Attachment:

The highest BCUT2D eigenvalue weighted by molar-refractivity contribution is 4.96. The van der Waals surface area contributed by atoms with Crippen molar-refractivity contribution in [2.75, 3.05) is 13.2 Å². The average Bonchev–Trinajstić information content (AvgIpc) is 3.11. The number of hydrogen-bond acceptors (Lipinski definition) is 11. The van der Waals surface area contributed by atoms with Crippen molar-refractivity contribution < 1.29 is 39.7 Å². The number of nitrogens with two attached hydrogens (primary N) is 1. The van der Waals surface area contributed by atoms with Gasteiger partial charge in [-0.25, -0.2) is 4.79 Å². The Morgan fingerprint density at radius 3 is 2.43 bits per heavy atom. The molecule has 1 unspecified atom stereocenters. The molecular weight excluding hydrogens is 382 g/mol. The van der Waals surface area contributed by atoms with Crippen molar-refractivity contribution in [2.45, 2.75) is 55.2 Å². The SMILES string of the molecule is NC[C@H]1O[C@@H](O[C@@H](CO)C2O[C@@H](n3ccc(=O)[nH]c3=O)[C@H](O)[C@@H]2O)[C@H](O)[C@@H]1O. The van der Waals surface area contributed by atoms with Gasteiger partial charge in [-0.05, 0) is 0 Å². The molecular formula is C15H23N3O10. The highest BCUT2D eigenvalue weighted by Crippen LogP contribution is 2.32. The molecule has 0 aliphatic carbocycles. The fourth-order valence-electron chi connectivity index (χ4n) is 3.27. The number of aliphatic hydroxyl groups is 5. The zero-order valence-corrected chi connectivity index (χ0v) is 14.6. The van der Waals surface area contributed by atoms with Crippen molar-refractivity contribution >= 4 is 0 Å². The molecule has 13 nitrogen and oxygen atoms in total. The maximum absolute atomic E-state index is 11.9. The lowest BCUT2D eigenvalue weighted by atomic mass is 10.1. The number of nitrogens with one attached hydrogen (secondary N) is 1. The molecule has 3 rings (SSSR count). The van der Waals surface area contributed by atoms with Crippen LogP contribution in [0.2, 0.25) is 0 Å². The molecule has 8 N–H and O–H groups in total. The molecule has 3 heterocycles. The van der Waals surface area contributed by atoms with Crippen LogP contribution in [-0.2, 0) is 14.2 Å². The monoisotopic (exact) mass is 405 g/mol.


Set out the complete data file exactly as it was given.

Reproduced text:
The highest BCUT2D eigenvalue weighted by molar-refractivity contribution is 4.96. The van der Waals surface area contributed by atoms with Crippen molar-refractivity contribution in [2.75, 3.05) is 13.2 Å². The average Bonchev–Trinajstić information content (AvgIpc) is 3.11. The number of hydrogen-bond acceptors (Lipinski definition) is 11. The van der Waals surface area contributed by atoms with Crippen molar-refractivity contribution < 1.29 is 39.7 Å². The number of nitrogens with two attached hydrogens (primary N) is 1. The van der Waals surface area contributed by atoms with Gasteiger partial charge in [-0.25, -0.2) is 4.79 Å². The Morgan fingerprint density at radius 3 is 2.43 bits per heavy atom. The molecule has 1 unspecified atom stereocenters. The molecular weight excluding hydrogens is 382 g/mol. The van der Waals surface area contributed by atoms with Crippen molar-refractivity contribution in [2.45, 2.75) is 55.2 Å². The SMILES string of the molecule is NC[C@H]1O[C@@H](O[C@@H](CO)C2O[C@@H](n3ccc(=O)[nH]c3=O)[C@H](O)[C@@H]2O)[C@H](O)[C@@H]1O. The van der Waals surface area contributed by atoms with Gasteiger partial charge in [-0.05, 0) is 0 Å². The molecular formula is C15H23N3O10. The highest BCUT2D eigenvalue weighted by Crippen LogP contribution is 2.32. The molecule has 0 aliphatic carbocycles. The fourth-order valence-electron chi connectivity index (χ4n) is 3.27. The number of aliphatic hydroxyl groups is 5. The zero-order valence-corrected chi connectivity index (χ0v) is 14.6. The van der Waals surface area contributed by atoms with Crippen molar-refractivity contribution >= 4 is 0 Å². The molecule has 13 nitrogen and oxygen atoms in total. The maximum absolute atomic E-state index is 11.9. The lowest BCUT2D eigenvalue weighted by atomic mass is 10.1. The number of nitrogens with one attached hydrogen (secondary N) is 1. The molecule has 3 rings (SSSR count). The van der Waals surface area contributed by atoms with Crippen LogP contribution in [0.2, 0.25) is 0 Å². The molecule has 8 N–H and O–H groups in total. The molecule has 3 heterocycles. The van der Waals surface area contributed by atoms with Crippen LogP contribution in [-0.2, 0) is 14.2 Å². The monoisotopic (exact) mass is 405 g/mol.